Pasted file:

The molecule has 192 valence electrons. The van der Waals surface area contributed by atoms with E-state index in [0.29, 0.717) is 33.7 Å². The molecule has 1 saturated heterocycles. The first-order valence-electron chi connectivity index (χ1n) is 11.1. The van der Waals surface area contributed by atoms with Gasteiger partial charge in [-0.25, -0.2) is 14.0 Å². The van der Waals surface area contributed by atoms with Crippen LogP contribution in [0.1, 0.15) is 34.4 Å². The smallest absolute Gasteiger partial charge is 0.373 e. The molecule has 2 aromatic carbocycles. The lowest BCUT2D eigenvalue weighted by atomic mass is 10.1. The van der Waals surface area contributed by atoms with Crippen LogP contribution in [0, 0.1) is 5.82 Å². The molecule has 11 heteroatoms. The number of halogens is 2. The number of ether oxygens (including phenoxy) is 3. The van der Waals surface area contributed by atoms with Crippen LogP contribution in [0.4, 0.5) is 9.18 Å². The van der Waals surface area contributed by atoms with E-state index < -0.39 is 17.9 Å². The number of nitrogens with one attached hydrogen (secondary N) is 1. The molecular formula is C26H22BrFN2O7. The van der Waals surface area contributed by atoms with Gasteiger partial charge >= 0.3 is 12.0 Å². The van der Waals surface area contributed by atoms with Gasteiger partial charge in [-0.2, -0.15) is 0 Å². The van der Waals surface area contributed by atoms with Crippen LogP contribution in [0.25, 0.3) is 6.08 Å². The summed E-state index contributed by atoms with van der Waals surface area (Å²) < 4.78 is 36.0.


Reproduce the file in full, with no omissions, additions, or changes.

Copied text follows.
The molecule has 192 valence electrons. The van der Waals surface area contributed by atoms with E-state index in [0.29, 0.717) is 33.7 Å². The molecule has 1 saturated heterocycles. The first-order valence-electron chi connectivity index (χ1n) is 11.1. The van der Waals surface area contributed by atoms with Gasteiger partial charge in [-0.25, -0.2) is 14.0 Å². The van der Waals surface area contributed by atoms with Crippen LogP contribution in [0.1, 0.15) is 34.4 Å². The smallest absolute Gasteiger partial charge is 0.373 e. The molecule has 2 aromatic carbocycles. The lowest BCUT2D eigenvalue weighted by atomic mass is 10.1. The van der Waals surface area contributed by atoms with Crippen LogP contribution in [0, 0.1) is 5.82 Å². The molecule has 11 heteroatoms. The number of halogens is 2. The number of ether oxygens (including phenoxy) is 3. The van der Waals surface area contributed by atoms with Crippen LogP contribution in [0.4, 0.5) is 9.18 Å². The van der Waals surface area contributed by atoms with E-state index < -0.39 is 17.9 Å². The number of nitrogens with one attached hydrogen (secondary N) is 1. The molecular formula is C26H22BrFN2O7. The van der Waals surface area contributed by atoms with Gasteiger partial charge >= 0.3 is 12.0 Å². The van der Waals surface area contributed by atoms with Gasteiger partial charge in [-0.2, -0.15) is 0 Å². The van der Waals surface area contributed by atoms with Crippen LogP contribution in [0.25, 0.3) is 6.08 Å². The summed E-state index contributed by atoms with van der Waals surface area (Å²) < 4.78 is 36.0.